1st Edition

The Indian Science Community Historical and Sociological Studies

By Venni V. Krishna Copyright 2025
    350 Pages 2 B/W Illustrations
    by Routledge India

    This book focuses on the historical and sociological dimensions of scientists working in laboratories in India, offering insights into the historical, sociological, and policy factors that shape scientific pursuits. It illuminates the challenges, accomplishments, and the evolving role of science in societal development.


    The author initiates a broader discourse on the interplay between scientific advancements, societal contexts, and policy frameworks. The book fosters a deeper understanding of science's role in shaping India’s social fabric and contributing to the global scientific dialogue. It also explores issues such as brain drain, science activism, and the conflict between university- and government-run models of science.


    Lucid and topical, the book will be of considerable interest to both social and natural scientists, as well as the general academic community, including research students in science, technology, history, social history of science, science and technology studies, and innovation policies.

    Chapter 1: Introduction: Science and Society in Historical and Social Contexts Chapter 2: The Emergence of Indian Science Community: 1876-1940s Chapter 3: The Early History of CSIR 1934 – 1947: shanti Swarup Bhatnagar and Organization of Science Chapter 4: Post-War Organization of Science: Role of National Planning Committee and A.V. Hill Report, 1938-47 Chapter 5: Science and Technology Policy Cultures: Four Phases of S&T for Development Chapter 6: Gandhi and Subaltern Science: Rise of Appropriate Technology and Inclusive Innovation in Contemporary India Chapter 7: Science Activism in India: Peoples and Alternative Science Movements Chapter 8: Mediating Role of Scientific Elite: Science, Politics and Society Chapter 9: Social Organization of Science: Contours of Indian Research Landscape Chapter 10: Universities in India’s Science and Innovation System Chapter 11: Changing Social Contract between Science and Society: Contemporary Challenges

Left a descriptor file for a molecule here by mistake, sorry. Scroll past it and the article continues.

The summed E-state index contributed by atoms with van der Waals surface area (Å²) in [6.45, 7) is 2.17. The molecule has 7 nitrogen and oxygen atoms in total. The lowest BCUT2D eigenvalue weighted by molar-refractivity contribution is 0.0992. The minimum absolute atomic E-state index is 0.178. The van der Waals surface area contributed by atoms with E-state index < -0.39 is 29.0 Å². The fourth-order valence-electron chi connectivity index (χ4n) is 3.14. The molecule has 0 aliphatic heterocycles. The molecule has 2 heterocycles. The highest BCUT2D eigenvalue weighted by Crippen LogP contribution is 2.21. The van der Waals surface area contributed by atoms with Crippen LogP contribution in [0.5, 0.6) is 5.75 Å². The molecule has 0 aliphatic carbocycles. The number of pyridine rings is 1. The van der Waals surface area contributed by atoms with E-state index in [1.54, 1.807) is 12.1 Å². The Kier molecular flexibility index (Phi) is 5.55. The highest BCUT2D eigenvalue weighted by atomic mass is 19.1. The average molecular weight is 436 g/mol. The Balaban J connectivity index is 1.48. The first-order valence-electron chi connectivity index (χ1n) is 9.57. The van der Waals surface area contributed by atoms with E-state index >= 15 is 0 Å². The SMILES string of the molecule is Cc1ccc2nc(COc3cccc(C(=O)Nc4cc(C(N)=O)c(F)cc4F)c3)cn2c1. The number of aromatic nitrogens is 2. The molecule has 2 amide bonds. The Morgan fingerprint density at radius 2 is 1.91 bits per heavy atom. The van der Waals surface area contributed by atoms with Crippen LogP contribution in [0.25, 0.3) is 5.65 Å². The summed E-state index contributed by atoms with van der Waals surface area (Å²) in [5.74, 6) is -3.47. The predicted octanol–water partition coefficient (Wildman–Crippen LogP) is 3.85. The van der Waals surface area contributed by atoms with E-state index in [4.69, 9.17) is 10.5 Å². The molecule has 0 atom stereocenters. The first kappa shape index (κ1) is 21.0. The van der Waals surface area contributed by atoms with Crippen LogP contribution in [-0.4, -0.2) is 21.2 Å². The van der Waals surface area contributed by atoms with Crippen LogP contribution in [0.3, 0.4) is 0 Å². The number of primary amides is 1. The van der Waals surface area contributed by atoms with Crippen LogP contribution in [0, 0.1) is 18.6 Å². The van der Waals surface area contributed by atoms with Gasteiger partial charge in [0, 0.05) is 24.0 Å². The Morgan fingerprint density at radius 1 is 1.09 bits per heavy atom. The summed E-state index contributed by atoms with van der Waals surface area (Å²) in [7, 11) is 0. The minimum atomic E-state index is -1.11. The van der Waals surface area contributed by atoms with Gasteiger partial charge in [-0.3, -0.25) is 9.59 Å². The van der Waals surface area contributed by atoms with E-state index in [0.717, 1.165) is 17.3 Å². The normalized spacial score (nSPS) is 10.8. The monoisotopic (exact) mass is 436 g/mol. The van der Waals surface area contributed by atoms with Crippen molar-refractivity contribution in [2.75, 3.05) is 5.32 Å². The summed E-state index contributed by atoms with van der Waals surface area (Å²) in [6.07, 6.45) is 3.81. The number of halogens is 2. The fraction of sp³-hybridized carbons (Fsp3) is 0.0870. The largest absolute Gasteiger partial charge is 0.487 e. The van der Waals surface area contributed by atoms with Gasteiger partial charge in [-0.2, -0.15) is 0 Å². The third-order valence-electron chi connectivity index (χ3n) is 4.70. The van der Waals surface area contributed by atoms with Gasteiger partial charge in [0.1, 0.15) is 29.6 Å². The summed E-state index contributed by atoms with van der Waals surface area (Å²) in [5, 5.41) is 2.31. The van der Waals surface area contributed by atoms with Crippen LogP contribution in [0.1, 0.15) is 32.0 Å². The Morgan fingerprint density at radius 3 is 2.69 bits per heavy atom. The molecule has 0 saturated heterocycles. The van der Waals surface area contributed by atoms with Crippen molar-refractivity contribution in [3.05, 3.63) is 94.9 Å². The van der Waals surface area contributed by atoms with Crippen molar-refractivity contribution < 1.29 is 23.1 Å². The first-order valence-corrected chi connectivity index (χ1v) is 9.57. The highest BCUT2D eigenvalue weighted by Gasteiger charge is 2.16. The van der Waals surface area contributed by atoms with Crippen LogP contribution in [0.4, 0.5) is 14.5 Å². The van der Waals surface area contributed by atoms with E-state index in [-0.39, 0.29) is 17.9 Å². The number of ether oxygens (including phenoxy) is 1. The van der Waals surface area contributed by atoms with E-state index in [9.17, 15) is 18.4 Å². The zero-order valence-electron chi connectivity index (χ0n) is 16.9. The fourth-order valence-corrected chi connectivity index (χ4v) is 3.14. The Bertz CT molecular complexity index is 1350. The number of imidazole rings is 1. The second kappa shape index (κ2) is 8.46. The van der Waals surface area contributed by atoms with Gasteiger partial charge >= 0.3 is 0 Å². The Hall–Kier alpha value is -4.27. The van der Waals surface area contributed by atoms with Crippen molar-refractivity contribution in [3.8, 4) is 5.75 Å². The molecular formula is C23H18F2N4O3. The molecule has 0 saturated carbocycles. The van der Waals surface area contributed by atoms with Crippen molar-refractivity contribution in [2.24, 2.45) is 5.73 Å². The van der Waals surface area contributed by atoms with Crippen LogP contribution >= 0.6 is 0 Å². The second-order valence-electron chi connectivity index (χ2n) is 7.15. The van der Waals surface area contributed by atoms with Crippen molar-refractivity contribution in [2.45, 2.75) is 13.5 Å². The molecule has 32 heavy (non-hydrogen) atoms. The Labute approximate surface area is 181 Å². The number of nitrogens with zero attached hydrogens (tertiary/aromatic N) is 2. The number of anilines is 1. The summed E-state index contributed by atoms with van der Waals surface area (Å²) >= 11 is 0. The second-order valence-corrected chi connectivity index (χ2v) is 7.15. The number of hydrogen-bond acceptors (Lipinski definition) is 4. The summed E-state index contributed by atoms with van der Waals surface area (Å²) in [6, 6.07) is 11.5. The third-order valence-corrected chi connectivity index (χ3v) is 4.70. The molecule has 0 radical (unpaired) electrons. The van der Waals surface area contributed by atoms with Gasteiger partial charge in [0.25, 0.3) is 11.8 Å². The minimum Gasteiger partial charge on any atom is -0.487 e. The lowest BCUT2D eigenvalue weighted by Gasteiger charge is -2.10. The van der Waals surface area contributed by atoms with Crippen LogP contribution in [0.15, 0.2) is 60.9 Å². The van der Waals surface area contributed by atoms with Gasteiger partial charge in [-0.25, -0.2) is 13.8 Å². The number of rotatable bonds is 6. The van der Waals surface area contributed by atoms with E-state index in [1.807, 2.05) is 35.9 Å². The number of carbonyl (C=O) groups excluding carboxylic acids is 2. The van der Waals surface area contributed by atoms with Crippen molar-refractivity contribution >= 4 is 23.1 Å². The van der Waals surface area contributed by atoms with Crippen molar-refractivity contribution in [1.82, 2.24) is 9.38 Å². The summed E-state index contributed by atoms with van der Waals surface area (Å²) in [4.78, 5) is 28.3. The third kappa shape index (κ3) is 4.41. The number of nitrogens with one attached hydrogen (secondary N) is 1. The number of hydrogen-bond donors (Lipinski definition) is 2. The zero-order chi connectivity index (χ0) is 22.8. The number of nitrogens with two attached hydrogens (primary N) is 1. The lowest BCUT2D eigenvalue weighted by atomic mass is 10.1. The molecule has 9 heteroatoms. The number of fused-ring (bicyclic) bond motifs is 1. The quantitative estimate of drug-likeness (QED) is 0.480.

Venni V. Krishna, FRSN, Professor, School of Humanities and Languages, Faculty of Arts, Design & Architecture, University of New South Wales, Sydney, Australia.

    “Given its rich history, India’s place in science and technology has too often been neglected or forgotten. Yet, in the advancement of science lies the key to India’s modernisation. Nowhere is this better illustrated than in the writings of VV Krishna. To fully understand the historical relations of Indian science and society, this collection is essential reading.”


    Roy MacLeod, Professor Emeritus History, University of Sydney, Australia


    “The Indian Science Community” offers a sensitive perspective on how science, an apparent universal discipline guided by objective truth, is in fact embedded in a social and cultural context which shapes its dynamics and application. India has been a leading example of science deeply set within a very different social context since the 1870s when local knowledge perspectives started to interact with science within the invading force of British colonial domination. Revealed is the hidden power of wider social meaning to shape both scientific knowledge and how it is applied.


    Stephen Hill, Emeritus Professor, Faculty of Law, Humanities and the Arts, University of Wollongong, Australia


    We have been waiting for a book like this for at least the last two decades. There is no other book-length comprehensive survey of twentieth century science and technology in India, which is much required by students of modern history, policy studies, and education. This book will become a starting point for many further studies and become an essential anchor also for teaching.


    Jahnavi Phalkey, Director, Science Gallery, Bengaluri, India


    “History is important for the future. Dr. Krishna's book, "The Indian Science Community: Historical and Sociological Studies" builds on the existing literature, analyzes the recent past, and provides a crucial perspective for understanding the current and the future issues in the organization of Indian science and technology (S&T). Is science 'public good’ or ‘market good’? Isn't science for science's sake? Useful and profitable applications do come out, in its 'own' time, from the use of new tools and concepts emerging from fundamental research...


    Dr. Krishna's understanding of what is relevant in mapping social organization of science have come in handy. He offers a sociological unpacking of the problem why India has not been able to enlarge and expand excellence in research and exploit its intellectual capital. The book ends with a critical chapter on the challenging & changing social contract between science and society. A comprehensive and highly relevant book...”


    Rupamanjari Ghosh, Former Vice Chancellor, Shiv Nadar University, & Dean at the School of Physical Sciences, Jawaharlal Nehru University, India